The Interview Issue: Scott Dorsey and Kristian Andersen

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andersendorsey-092815epub-15col.jpg Andersen, left, and Dorsey hope to launch up to 10 companies within three to four years. (IBJ photo/Eric Learned)

Scott Dorsey and Kristian Andersen are two of the four partners at High Alpha, a company that adopts and creates technology companies.Dorsey, 48, is best known for co-founding ExactTarget, a marketing software producer that was acquired by Salesforce for $2.5 billion in 2013— the largest disclosed exit for an Indiana tech company. Andersen, 41, co-founded Gravity Ventures, an angel group that helped spawn several Indiana tech companies.Founded in May, High Alpha is focused on startups that sell cloud-based software to other businesses. It aims to rapidly cultivate such companies by surrounding them with the cash and people they need to grow quickly—and it raised $35 million in venture capital to do so.Dorsey and Andersen have worked together in the past, but not on anything quite like High Alpha.

High Alpha is designed to create tech startups, specifically B2B [business-to-business] cloud startups. How common is such a venture? Are you guys pioneers?

S.D.: We believe we’re absolutely pioneers and that’s in two ways. One is that we’ve started a company that’s entirely focused on B2B software, or enterprise cloud. There are other models that are tangential to ours that focus on B2C or e-commerce or development tools.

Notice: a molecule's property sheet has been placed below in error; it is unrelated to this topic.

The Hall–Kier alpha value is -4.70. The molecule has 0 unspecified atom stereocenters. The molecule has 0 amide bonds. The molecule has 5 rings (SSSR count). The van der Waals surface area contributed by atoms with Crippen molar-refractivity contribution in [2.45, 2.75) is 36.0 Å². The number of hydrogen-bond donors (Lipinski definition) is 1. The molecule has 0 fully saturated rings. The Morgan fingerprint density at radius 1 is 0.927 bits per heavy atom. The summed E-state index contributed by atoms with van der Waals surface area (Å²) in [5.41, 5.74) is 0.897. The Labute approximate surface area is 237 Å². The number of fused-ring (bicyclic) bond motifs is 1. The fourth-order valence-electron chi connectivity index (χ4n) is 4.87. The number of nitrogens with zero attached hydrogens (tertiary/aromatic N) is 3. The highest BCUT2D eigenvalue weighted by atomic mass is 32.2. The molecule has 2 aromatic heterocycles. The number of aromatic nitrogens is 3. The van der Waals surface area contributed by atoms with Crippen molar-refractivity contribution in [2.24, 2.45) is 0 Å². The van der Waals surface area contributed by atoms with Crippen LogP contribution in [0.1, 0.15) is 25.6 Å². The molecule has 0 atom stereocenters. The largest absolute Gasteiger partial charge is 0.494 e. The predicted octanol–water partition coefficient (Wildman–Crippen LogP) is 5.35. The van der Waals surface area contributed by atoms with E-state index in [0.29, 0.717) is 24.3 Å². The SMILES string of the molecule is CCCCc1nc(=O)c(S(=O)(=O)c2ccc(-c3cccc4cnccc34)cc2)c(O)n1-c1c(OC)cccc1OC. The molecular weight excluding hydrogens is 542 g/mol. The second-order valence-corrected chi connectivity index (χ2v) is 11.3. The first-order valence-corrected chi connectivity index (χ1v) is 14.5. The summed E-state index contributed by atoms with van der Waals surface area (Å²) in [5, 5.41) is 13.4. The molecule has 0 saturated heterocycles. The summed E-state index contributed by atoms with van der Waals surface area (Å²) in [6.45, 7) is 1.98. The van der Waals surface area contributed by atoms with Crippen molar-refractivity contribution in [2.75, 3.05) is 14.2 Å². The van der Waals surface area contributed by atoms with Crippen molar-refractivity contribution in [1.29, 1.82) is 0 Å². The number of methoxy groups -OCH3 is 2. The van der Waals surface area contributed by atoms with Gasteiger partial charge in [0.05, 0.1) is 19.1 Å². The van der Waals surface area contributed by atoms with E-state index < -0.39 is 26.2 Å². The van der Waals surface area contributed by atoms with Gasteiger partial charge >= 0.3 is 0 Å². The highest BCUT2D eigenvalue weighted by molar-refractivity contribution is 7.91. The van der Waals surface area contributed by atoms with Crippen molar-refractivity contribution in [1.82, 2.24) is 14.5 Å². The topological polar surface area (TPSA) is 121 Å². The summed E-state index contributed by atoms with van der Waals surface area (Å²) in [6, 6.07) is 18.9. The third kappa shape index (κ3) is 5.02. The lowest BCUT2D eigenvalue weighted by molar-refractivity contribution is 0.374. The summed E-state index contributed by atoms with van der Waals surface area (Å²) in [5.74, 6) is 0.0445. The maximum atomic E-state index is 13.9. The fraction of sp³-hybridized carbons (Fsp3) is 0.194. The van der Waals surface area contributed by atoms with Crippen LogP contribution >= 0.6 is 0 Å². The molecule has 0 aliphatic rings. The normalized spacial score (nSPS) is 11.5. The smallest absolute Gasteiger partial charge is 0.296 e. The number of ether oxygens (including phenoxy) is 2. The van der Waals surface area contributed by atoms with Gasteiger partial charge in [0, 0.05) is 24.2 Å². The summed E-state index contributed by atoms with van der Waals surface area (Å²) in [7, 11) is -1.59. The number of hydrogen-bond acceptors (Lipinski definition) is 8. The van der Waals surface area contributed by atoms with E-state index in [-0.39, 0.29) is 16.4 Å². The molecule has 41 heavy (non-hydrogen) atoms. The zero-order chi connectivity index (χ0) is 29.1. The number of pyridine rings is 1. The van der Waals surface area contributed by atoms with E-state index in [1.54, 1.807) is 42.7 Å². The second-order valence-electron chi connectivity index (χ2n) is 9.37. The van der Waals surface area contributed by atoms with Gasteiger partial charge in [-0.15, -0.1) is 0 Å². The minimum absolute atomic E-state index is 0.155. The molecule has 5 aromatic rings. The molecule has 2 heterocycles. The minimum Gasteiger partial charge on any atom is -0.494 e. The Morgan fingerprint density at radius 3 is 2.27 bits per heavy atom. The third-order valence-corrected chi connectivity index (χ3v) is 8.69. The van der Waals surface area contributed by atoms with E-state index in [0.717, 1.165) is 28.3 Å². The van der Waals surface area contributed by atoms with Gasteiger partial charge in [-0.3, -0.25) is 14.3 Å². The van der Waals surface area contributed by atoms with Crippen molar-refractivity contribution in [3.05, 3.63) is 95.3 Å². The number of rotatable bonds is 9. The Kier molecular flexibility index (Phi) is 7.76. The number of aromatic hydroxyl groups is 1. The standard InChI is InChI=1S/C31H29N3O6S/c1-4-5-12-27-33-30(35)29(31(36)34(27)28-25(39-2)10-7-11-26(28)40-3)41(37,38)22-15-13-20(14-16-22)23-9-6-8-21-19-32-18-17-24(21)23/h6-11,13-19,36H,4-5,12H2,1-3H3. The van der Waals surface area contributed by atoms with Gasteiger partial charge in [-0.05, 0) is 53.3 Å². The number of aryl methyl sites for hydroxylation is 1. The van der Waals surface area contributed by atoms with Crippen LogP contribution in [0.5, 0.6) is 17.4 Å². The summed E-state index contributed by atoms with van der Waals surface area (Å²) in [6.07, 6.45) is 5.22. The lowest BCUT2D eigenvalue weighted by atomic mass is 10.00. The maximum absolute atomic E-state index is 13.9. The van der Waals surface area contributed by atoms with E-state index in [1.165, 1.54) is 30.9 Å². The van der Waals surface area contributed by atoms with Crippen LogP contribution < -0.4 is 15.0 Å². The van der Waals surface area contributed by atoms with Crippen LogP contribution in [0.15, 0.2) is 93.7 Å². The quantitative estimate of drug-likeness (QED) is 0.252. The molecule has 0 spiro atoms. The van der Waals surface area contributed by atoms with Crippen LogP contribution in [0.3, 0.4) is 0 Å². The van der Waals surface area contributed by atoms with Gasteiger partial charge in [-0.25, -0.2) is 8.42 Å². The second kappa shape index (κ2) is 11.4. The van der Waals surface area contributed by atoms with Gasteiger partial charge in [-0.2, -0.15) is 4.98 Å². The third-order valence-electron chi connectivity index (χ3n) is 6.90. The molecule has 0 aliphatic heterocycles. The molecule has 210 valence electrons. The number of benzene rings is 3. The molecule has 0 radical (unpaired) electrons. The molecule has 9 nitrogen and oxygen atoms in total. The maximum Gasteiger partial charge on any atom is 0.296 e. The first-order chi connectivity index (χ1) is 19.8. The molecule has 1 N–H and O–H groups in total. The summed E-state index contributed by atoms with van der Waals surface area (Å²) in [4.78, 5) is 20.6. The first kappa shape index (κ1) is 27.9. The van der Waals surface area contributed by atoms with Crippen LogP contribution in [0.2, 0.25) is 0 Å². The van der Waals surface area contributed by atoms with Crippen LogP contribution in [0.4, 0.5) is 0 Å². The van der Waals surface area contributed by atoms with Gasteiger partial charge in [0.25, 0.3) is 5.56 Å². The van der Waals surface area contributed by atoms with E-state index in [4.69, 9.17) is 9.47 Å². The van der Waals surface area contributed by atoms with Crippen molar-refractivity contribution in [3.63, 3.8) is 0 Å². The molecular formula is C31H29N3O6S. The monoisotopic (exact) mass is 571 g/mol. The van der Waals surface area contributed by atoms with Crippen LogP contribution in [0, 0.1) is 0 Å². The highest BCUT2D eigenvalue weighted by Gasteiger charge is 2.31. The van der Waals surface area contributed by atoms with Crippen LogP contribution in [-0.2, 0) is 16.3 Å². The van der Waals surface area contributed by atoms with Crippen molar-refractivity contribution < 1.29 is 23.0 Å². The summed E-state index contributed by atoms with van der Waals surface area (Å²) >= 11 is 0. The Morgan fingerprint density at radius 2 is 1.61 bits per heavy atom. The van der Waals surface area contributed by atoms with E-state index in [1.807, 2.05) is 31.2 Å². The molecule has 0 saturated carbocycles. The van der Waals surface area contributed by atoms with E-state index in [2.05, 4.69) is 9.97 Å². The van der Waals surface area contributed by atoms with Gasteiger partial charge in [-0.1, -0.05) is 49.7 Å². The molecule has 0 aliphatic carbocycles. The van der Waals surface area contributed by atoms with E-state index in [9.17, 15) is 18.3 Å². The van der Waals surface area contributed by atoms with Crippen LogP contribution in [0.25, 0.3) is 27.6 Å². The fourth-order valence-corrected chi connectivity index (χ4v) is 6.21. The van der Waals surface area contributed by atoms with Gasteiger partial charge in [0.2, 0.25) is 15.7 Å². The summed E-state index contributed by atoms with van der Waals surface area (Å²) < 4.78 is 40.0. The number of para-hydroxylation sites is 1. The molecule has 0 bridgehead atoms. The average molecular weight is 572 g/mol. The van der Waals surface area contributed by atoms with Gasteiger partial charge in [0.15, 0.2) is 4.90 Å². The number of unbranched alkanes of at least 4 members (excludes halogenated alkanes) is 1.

And the other really neat component is uniting company creation and venture funding. And that’s one part of High Alpha that we think is extraordinarily unique. We have an entity conceiving new ideas, starting companies, launching them, doing market testing, bringing entrepreneurial teams together with those ideas—but we also have a funding vehicle to give them a real head start through the first 12 to 18 months of a company’s life. 

What have you been the busiest with?

K.A.: Building the machine. I mean this business starts businesses. In the manufacturing world, there’s a subspecialty of manufacturers that build machines that build machines. And there’s a lot of overlap between that and what we’re doing.

So over the last three months, we’ve been hard at work building the machine that builds machines, and I think I can say with some certainty that we’ve been successful in doing that as evidenced by the fact that we’ve got our first portfolio company released into the wild, Sigster. And now the hard work of replicating that many, many times over the course of the next several years begins. 

What are your projections in terms of how many companies you plan to spawn?

S.D.: We anticipate that we’ll launch eight to 10 companies over the next three to four years.

We all know the demand for software engineers is high, but how important to tech companies are the creative types and the communicators who may not necessarily know how to code?